moves away from the equilibrium value of 0.2. This makes an unstable equilibrium.

Activity 6.6.2

For the DDS given below, determine the stability of the equilibrium value(s) in two different
ways, by using 1) the functions IteratedValueSeq and ListGraph, and 2) the function
MapIt. (Note: These are the DDS from Activity 6.6.1)

You can see a live animation of the Cobb-web diagram by using the function LiveMap. LiveMap
uses entries very similar to the ones used in MapIt.

The function LiveMap[{func, x}, xinit, n, {xmin, xmax},
{ymin, ymax}]creates the graphics for an animation of n
iterations of the function func expressed in terms of x.
The iteration starts at x = xinit and is displayed for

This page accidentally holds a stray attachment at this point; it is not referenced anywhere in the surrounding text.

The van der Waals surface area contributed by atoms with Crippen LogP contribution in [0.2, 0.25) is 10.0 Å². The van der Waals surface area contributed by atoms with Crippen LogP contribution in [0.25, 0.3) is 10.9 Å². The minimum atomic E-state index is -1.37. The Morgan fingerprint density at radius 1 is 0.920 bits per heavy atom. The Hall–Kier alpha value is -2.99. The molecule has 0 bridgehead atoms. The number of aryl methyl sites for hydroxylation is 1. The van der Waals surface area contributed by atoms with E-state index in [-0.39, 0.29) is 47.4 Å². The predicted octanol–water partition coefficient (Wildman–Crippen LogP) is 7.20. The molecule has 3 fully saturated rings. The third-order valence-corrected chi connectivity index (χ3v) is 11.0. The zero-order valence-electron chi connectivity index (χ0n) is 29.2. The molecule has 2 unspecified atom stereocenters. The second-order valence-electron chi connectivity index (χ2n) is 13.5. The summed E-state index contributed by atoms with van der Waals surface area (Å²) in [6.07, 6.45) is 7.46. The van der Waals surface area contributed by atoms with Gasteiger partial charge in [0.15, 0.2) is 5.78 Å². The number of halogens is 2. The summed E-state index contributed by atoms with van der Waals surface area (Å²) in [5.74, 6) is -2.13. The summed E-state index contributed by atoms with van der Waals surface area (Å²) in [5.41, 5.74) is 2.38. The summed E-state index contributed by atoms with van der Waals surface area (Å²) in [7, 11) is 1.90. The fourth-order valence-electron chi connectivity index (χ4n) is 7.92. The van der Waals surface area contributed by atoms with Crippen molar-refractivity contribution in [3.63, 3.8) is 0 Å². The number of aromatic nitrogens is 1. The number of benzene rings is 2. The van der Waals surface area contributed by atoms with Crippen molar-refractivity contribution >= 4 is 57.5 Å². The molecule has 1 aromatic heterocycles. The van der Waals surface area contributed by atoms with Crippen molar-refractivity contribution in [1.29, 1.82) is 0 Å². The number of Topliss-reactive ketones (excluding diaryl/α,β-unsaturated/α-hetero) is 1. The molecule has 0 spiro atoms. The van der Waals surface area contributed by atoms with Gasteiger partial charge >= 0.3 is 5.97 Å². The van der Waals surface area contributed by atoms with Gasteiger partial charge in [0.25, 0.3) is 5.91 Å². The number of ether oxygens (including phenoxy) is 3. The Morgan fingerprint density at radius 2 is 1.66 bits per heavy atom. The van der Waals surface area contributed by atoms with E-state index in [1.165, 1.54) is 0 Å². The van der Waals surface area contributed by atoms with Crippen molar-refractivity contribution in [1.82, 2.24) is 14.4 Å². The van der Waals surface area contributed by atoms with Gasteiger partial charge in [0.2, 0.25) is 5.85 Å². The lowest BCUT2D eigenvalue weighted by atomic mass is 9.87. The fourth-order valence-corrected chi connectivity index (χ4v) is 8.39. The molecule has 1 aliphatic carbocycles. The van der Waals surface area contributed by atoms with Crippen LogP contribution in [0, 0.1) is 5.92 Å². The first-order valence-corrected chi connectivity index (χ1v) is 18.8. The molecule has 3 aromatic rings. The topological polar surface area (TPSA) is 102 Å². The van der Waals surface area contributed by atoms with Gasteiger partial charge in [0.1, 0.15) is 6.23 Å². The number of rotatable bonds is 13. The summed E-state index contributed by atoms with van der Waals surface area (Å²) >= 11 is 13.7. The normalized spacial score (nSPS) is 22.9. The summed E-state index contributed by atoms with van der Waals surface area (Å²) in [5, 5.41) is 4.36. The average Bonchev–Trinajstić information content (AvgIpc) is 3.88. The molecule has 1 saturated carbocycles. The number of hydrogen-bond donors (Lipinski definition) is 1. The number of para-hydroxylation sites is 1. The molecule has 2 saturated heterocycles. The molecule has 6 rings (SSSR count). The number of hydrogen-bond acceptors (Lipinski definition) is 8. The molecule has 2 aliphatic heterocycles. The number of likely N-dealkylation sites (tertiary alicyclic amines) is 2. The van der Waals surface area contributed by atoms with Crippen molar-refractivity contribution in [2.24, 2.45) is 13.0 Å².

input values from xmin to xmax and output values from ymin
to ymax.

MapIt and LiveMap only differ in the last two entries. In addition to specifying the range of
display on the horizontal axis, we also indicate the range of display for the vertical axis. LiveMap
creates a sequence of graphs, each displayed in a separate cell. Double clicking the cell bracket
that encloses all of the graphs (2nd bracket from the left) collapses the cells so that only the first
graph remains visible. Select Cell -> Animate Selected Graphics or use the shortcut Ctrl-Y to
start the animation. You can control the spead of the animation by using the video panel that
appears on the lower left corner of the notebook. To stop the animation temporarily, use the ||
button. To permanently stop the animation, click anywhere in the notebook outside the graph.